Sen. John Walsh, D-Mont., on Wednesday unveiled a hard-hitting TV campaign ad, featuring a woman who says she was raped when she was 14 and that Republican Steve Daines wants to make “criminals” out of women who choose to have an abortion.
At the same time, Daines, Montana’s U.S. congressman, released his own TV ad Wednesday with a powerful testimonial by a woman, who compliments Daines’ “courage” for voting last year for the Violence Against Women Act – when many in his party did not.
“I think it was the perfect time to insert (our ad) into the conversation,” said Brock Lowrance, Daines’ campaign manager.
The dueling advertisements showcase how Daines and Walsh, who are running for Montana’s U.S. Senate seat this year, are vying for the crucial women’s vote in the upcoming election.
The Walsh campaign said it wants to zero in on Daines’ record, to let Montanans know where he stands.
“We’re focusing on holding Congressman Daines accountable, which did not happen over the course of his last race and is certainly overdue,” said Lauren Passalacqua, spokeswoman for the Walsh campaign.
Daines and Walsh are expected to face off this fall, although first they each must get through a three-way primary contest on June 3.
Daines is competing with state Rep. Champ Edmunds and University of Montana department assistant Susan Cundiff, both of Missoula, in a GOP primary, and Walsh faces Wilsall rancher Dirk Adams and former Lt. Gov. John Bohlinger in the Democratic primary.
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Walsh’s ad features a Helena woman identified only as Melissa who says she was raped at 14 and implies that she then had an abortion — although the Walsh campaign wouldn’t confirm whether she became pregnant or had an abortion.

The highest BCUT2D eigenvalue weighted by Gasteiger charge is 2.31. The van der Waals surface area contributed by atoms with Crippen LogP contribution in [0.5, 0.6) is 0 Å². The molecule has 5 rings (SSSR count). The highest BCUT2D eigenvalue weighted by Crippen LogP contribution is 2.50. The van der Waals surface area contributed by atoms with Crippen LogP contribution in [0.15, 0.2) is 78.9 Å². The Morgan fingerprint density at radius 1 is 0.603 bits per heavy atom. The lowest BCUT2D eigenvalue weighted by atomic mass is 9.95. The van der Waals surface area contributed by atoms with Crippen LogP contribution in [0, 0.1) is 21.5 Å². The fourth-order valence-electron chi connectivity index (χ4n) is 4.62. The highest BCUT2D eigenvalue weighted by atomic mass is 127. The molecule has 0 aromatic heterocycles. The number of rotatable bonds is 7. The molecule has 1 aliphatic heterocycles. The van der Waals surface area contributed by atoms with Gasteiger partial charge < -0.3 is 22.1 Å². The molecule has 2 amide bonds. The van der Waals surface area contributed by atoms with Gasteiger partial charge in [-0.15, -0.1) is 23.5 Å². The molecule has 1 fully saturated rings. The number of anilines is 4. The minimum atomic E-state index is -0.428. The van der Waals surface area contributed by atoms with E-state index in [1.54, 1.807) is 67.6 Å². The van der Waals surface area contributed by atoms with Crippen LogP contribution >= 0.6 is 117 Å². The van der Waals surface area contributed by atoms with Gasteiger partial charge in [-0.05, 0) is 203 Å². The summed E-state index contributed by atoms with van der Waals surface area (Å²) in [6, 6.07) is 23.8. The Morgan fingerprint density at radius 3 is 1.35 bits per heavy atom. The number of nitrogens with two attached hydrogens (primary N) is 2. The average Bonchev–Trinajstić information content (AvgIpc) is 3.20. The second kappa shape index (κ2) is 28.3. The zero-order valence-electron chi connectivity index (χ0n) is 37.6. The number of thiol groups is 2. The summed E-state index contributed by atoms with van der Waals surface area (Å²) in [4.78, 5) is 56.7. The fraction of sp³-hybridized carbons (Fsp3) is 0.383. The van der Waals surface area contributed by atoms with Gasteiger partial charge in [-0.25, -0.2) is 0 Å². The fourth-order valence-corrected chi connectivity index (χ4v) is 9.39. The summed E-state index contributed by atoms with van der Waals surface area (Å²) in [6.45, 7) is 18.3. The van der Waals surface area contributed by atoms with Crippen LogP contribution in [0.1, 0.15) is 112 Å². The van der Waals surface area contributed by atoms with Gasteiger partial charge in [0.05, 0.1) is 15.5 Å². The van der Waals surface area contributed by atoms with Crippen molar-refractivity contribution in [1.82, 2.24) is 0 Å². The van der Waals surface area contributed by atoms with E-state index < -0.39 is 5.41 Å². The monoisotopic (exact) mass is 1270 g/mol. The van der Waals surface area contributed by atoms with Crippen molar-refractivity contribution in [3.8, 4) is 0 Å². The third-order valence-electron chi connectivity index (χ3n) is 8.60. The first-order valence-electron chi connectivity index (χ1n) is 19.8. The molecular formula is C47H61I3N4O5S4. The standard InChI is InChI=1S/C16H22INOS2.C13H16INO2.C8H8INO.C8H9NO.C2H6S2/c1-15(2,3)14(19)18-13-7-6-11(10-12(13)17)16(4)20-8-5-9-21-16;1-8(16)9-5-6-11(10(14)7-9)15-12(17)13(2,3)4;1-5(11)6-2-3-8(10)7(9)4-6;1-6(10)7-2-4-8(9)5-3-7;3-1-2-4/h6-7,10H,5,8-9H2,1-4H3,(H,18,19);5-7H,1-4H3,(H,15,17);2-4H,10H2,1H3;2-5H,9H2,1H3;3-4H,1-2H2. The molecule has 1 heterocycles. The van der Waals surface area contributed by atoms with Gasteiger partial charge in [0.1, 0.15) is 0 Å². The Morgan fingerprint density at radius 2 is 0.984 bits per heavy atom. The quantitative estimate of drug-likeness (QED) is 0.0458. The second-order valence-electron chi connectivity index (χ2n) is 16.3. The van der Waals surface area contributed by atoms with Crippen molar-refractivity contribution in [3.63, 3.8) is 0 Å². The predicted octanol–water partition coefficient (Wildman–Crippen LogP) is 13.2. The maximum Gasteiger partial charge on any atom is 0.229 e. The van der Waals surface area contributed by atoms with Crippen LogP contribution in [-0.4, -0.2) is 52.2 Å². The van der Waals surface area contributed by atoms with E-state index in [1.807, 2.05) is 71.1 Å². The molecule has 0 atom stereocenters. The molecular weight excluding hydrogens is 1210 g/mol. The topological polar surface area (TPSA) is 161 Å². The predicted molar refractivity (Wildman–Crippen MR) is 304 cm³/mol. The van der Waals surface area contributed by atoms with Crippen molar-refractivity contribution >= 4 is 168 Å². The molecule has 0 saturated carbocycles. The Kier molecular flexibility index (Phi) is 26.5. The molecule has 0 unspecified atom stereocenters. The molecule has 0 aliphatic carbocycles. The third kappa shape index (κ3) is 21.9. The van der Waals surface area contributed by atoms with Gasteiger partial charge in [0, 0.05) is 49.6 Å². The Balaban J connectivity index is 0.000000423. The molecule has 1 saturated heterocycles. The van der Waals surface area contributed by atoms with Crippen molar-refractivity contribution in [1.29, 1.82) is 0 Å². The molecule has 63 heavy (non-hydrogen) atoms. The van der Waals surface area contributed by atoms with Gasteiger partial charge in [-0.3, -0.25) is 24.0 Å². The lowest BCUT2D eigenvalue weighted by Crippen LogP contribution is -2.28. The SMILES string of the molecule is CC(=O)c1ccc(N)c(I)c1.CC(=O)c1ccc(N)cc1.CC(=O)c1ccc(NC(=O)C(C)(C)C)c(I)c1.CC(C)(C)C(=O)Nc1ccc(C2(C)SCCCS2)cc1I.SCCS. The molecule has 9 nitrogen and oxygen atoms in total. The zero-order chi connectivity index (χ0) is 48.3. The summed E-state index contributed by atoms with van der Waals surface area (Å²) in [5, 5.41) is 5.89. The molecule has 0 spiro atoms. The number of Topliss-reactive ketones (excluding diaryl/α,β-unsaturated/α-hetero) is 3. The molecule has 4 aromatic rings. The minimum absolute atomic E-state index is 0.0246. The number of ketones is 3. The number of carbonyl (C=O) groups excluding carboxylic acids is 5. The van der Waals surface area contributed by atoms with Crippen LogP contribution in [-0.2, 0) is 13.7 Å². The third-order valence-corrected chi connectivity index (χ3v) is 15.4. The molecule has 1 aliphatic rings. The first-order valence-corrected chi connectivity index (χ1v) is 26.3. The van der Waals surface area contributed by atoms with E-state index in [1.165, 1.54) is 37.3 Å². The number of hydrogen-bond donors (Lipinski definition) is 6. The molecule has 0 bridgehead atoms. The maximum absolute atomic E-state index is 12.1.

“I know the pain it caused me,” she says in the ad. “That’s why it’s so insulting that Congressman Steve Daines sponsored a bill to make abortion illegal for victims of sexual assault.”
She goes on to say that Daines is proposing to “make women criminals for having an abortion.”
Daines has said he thinks Roe v. Wade, the 1972 U.S. Supreme Court decision that legalized abortion, should be overturned and that abortion should be illegal, except in cases when the mother’s life is in danger.
The Walsh ad points to Daines’ co-sponsorship of a 2013 bill declaring that life begins at conception. The measure, stalled in the House, doesn’t specifically outlaw abortion, but is seen as laying the groundwork for overturning Roe v. Wade and allowing states to outlaw abortion.
As for making women “criminals,” the bill specifically says “nothing in this act shall be construed to authorize the prosecution of any woman for the death of her unborn child.”
The Daines ad features a Bozeman woman identified as Rebecca Uzenski, who talks about being abused by her former husband and how the Violence Against Women Act is a “crucial turning point” for victims of domestic violence.
Daines was among 87 Republicans who voted for the bill in February 2013, when it passed the House 286-138. The act provides federal help to programs that assist victims of domestic violence, sexual assault and stalking.
However, the Walsh campaign notes that Daines voted against an appropriations bill last fall that provided $417 million for programs under the act.